Home Professionalisms Impressionist Innovation: What Business Can Learn from Claude Monet and His Peers

Impressionist Innovation: What Business Can Learn from Claude Monet and His Peers


What can someone in business learn from the Impressionists? It is a timely question, since the Grand Palais in Paris is mounting an historic exhibit of 200 paintings by Claude Monet this winter. The beauty of the art is obvious, but the business lessons are less well known.

Corot, Manet, Monet, and other Impressionist painters of the mid to late 1800s were radicals whose innovative approach was actively reviled by the artistic establishment and European society. At the time, they topped the lists of “Least likely to succeed.” Today, Monet and Van Gogh are the most valuable brand names in all of art. How did this turnaround occur?

Anyone attempting to succeed as an innovator, whether in art or in business, may employ the formula that created the Monet brand:

1. A driving idea that is radical in nature.

The Impressionists originally called themselves Independents, and rebelled against both artistic tradition and the authoritarian regime of Napoleon. Edouard Manet (a key inspiration for Monet) expressed the driving idea behind Impressionism with his statement that, “I paint what I see, and not what others like to see.” He was thinking not only of the traditionalist art critics, but also of the French state and its cultural institutions.

Knowing where you’re going is important, and the driving idea tells you that. However, it’s also essential to know what you’re going up against, and that’s where the radical element comes into your strategy. The Impressionists knew that the establishment was their enemy. Their driving idea gained forward momentum by pushing off from the status quo and its defenders.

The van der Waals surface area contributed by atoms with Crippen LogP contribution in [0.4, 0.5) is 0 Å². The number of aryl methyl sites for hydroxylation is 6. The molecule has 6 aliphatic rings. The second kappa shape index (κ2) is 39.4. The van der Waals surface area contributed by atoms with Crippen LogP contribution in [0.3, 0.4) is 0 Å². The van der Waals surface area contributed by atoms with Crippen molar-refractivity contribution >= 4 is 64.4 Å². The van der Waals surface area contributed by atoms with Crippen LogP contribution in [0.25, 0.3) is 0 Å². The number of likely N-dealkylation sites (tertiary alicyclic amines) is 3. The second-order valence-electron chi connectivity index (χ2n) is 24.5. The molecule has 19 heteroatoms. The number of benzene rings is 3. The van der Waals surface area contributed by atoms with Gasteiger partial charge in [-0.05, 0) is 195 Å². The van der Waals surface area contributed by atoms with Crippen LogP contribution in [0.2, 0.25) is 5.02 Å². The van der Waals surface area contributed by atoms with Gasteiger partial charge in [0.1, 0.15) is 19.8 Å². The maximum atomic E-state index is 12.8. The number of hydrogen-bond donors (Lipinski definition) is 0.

All innovators need to name their enemies, so as to be clear on where they are leaving from as well as where they are going. Name your enemies by identifying the established competition, both corporate and cultural. Go up against some sacred cows. Or better yet, sacred elephants. The larger your enemies, the more momentum you achieve by pushing against them!

For instance, Facebook, the innovation celebrated in the fall 2010 movie The Social Network, took a radical stance against a number of institutions, including the established ways of making friends and communicating with them, not just with the traditional paper-and-ink “face book” handed out to college freshman at the beginning of the year. Thus Facebook made enemies not only of some stodgy printing companies, but of the entire telecommunications community and a generation of worried parents. Big enemies create the potential for big success.

2. New rules of expression.

All innovations rely on an aesthetic of design, whether it is obvious (as in the arts) or hidden in the unique qualities of a business service or consumer product. What are your new rules of expression? For instance, the Impressionists created a tone such as orange by juxtaposing its sources, red and yellow, rather than always blending them into a flat, uniform area. The result was energy and visual excitement. Their artistic formula broke old rules of design in order to create new sources of energy and excitement. A winning business strategy must break some rules to create excitement, too.